Top financial services cybersecurity and data breaches
The pace of digital t...
We look at the largest ever financial services data and cybersecurity breaches, courtesy of Digital Guardian’s Data Insider blog
The pace of digital transformation across the financial services landscape continues to quicken. In a previous article, Accenture: fintech, cybersecurity and how to manage risk, we explored how that change is impacting the range and depth of data and cybersecurity threats faced by banks, insurtechs and fintechs worldwide.
According to Accenture’s 2019 Ninth Annual Cost of Cybercrime report, financial services incurred the highest cybercrime costs among all industries studied in 2018.
Here, we look at the largest ever financial services data breaches worldwide, as originally reported by Digital Guardian.
10. Citifinancial, 2005: The subsidiary of Citigroup lost a box of computer tapes that held sensitive information on 3.9 million customers.
9. Educational Credit Management Corp., 2010: Theft of the company’s ‘portable media’ impacted 3.3 million and, while it did not involve financial or banking information, it did see the loss of social security numbers.
8. CheckFree Corp., 2009: cybercriminals hijacked and redirected site traffic to a malicious site, to which 5 million customers logged in with their credentials.
7. Data Processors International, 2003: A hacker breached security systems to steal up to 8 million credit card numbers, including 2.2 million Mastercard-issued cards and 3.4 million issued by Visa.
6. Korea Credit Bureau, 2014: An employee copied databases that held customer details for 20 million people, including ID numbers, addressed and credit card details.
5. CardSystems Solutions Inc., 2005: Systems were accessed by a hacker, which resulted in 40 million credit card numbers being compromised.
4. JPMorgan Chase, 2014: A data breach by the banking giant affected 76 million households and seven million small businesses - personal information rather than financial information was leaked.
3. TRW Information Systems, 1984: Theft of a credit file password gave access to the credit histories of 90 million people, including names, addresses, social security numbers and more.
2. Heartland Payment Systems, 2008: Systems were hacked at the payment processing firm that affected 130 million customers.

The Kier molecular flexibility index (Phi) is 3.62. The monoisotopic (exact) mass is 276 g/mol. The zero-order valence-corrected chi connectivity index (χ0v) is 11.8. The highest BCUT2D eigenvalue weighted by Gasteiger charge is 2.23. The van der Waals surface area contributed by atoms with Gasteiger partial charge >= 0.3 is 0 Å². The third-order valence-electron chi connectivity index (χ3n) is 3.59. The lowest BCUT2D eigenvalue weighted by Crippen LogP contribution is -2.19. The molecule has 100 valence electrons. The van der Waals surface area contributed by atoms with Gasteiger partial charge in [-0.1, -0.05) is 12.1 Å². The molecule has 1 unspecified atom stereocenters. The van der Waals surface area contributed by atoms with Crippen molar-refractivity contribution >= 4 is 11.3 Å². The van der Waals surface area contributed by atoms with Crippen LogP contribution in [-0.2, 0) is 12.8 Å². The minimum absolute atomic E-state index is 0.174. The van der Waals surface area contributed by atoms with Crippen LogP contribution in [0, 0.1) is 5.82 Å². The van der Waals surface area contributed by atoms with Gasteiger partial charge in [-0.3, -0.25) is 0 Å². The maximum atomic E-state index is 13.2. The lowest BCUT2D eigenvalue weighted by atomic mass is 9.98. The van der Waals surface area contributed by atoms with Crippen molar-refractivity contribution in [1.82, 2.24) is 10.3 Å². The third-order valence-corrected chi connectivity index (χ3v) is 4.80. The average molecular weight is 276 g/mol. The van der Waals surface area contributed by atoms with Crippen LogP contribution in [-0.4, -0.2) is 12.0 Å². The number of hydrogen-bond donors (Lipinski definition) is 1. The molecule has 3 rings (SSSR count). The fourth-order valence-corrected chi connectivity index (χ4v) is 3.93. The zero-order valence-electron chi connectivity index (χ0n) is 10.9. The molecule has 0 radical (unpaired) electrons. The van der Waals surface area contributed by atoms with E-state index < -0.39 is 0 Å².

1. Equifax Inc., 2017: 143 million accounts in the US were compromised by a data breach that involved personal information; the hackers also stole more than 200,000 credit card numbers.
For more information on all topics for FinTech, please take a look at the latest edition of FinTech magazine.
Stripe backs Step - the digital bank for teens
The Series C round raised US$100m in capital from a number of backers, including Coatue, TikTok star Charli D’Amelio, actor Jared Leto, and Will Smith’s Dreamers VC, for the enterprise.
Step provides a free FDIC-insured bank account and Visa card to teenagers. The accounts are backed by Evolve Bank and there is no subscription charge for its usage. Users don’t pay for their accounts and there are also no overdraft fees.
The mobile banking app enables parents to set controls and limits on spending and encourage responsible finances. According to data released by the company, 88% of the platform’s users say this is their first bank account.
To date, Step has seen great success in the marketplace. The company has raised more than $175m from investors and now has 1.5m users.
Stripe, which was founded by Irish brothers Patrick and John Collison, previously led Step’s $22.5m Series A round in 2019.
Step's Series B funding round also brought in $50m, and has a distinctly celeb-tinged reputation with investors including Justin Timberlake and the pop duo The Chainsmokers.
Users get access to a free, FDIC-backed bank account, a spending card and P2P payments platform to send and receive money instantly.
CJ MacDonald, chief executive of Step, said the company is aiming to improve the financial futures of the next generation. “Step is the only banking platform that enables teens to start building a positive credit history before they turn 18 and does not charge fees of any kind.
He has previously spoken about the importance of financial literacy for young people. “Money is just one of those things where I think the more educated and equipped you are early, the better decisions you can make down the road,” he told . “And you can also prevent yourself from making costly mistakes. I mean, the average American doesn't have $400 in emergency savings and pays $350 a year in banking fees. If we can help this next generation just ultimately be smarter and more educated as it pertains to money, I think we'll all be better off.”
Kyle Doherty, managing director at General Catalyst and Step board member, explained, “Gen Z is flocking to modern financial solutions that can be easily embedded within their digital lives and Step has a unique model for how to do this right.”
The news follows on from Stripe’s recent announcement that it plans to acquire TaxJar. The fintech, which builds software for online businesses that automates the reporting and filing of sales taxes, will most likely be integrated with Stripe’s billing services.
Currently, No terms have been disclosed but the Boston start-up had raised more than $60m from investors including Insight Partners.
Stripe chief financial officer Dhivya Suryadevara said of the move, “With TaxJar, we will help millions of internet businesses running on Stripe with their sales tax and make it easier for them to sell internationally.”